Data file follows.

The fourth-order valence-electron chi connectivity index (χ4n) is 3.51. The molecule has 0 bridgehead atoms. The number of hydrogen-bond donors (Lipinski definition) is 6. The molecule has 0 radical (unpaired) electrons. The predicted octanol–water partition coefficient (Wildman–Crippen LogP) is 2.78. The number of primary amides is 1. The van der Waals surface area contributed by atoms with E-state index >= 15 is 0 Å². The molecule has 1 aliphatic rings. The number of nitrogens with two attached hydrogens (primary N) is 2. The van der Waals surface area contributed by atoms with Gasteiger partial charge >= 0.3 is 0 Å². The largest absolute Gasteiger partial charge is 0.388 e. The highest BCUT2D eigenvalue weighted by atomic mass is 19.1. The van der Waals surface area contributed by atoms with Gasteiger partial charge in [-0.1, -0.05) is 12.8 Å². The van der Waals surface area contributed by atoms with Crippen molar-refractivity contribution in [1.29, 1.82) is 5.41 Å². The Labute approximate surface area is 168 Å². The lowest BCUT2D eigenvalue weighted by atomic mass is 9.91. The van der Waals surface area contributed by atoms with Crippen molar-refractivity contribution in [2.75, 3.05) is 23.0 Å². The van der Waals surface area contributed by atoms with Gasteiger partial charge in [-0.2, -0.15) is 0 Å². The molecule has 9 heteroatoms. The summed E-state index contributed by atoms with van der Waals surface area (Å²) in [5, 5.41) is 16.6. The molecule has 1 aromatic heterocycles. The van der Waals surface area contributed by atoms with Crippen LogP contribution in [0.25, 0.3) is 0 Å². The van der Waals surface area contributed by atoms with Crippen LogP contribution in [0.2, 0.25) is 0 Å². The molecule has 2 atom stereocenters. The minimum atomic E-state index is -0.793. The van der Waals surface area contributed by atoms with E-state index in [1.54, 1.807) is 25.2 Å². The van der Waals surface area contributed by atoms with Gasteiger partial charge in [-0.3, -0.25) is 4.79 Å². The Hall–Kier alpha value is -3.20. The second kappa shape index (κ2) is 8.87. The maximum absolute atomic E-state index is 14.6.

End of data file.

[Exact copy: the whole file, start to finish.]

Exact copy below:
The fourth-order valence-electron chi connectivity index (χ4n) is 3.51. The molecule has 0 bridgehead atoms. The number of hydrogen-bond donors (Lipinski definition) is 6. The molecule has 0 radical (unpaired) electrons. The predicted octanol–water partition coefficient (Wildman–Crippen LogP) is 2.78. The number of primary amides is 1. The van der Waals surface area contributed by atoms with E-state index >= 15 is 0 Å². The molecule has 1 aliphatic rings. The number of nitrogens with two attached hydrogens (primary N) is 2. The van der Waals surface area contributed by atoms with Gasteiger partial charge >= 0.3 is 0 Å². The largest absolute Gasteiger partial charge is 0.388 e. The highest BCUT2D eigenvalue weighted by atomic mass is 19.1. The van der Waals surface area contributed by atoms with Gasteiger partial charge in [-0.1, -0.05) is 12.8 Å². The van der Waals surface area contributed by atoms with Crippen molar-refractivity contribution in [1.29, 1.82) is 5.41 Å². The Labute approximate surface area is 168 Å². The lowest BCUT2D eigenvalue weighted by atomic mass is 9.91. The van der Waals surface area contributed by atoms with Crippen molar-refractivity contribution in [2.75, 3.05) is 23.0 Å². The van der Waals surface area contributed by atoms with Gasteiger partial charge in [-0.2, -0.15) is 0 Å². The molecule has 9 heteroatoms. The summed E-state index contributed by atoms with van der Waals surface area (Å²) in [5, 5.41) is 16.6. The molecule has 1 aromatic heterocycles. The van der Waals surface area contributed by atoms with Crippen LogP contribution in [0.25, 0.3) is 0 Å². The van der Waals surface area contributed by atoms with Crippen LogP contribution in [0.2, 0.25) is 0 Å². The molecule has 2 atom stereocenters. The minimum atomic E-state index is -0.793. The van der Waals surface area contributed by atoms with E-state index in [1.54, 1.807) is 25.2 Å². The van der Waals surface area contributed by atoms with Gasteiger partial charge in [-0.3, -0.25) is 4.79 Å². The Hall–Kier alpha value is -3.20. The second kappa shape index (κ2) is 8.87. The maximum absolute atomic E-state index is 14.6.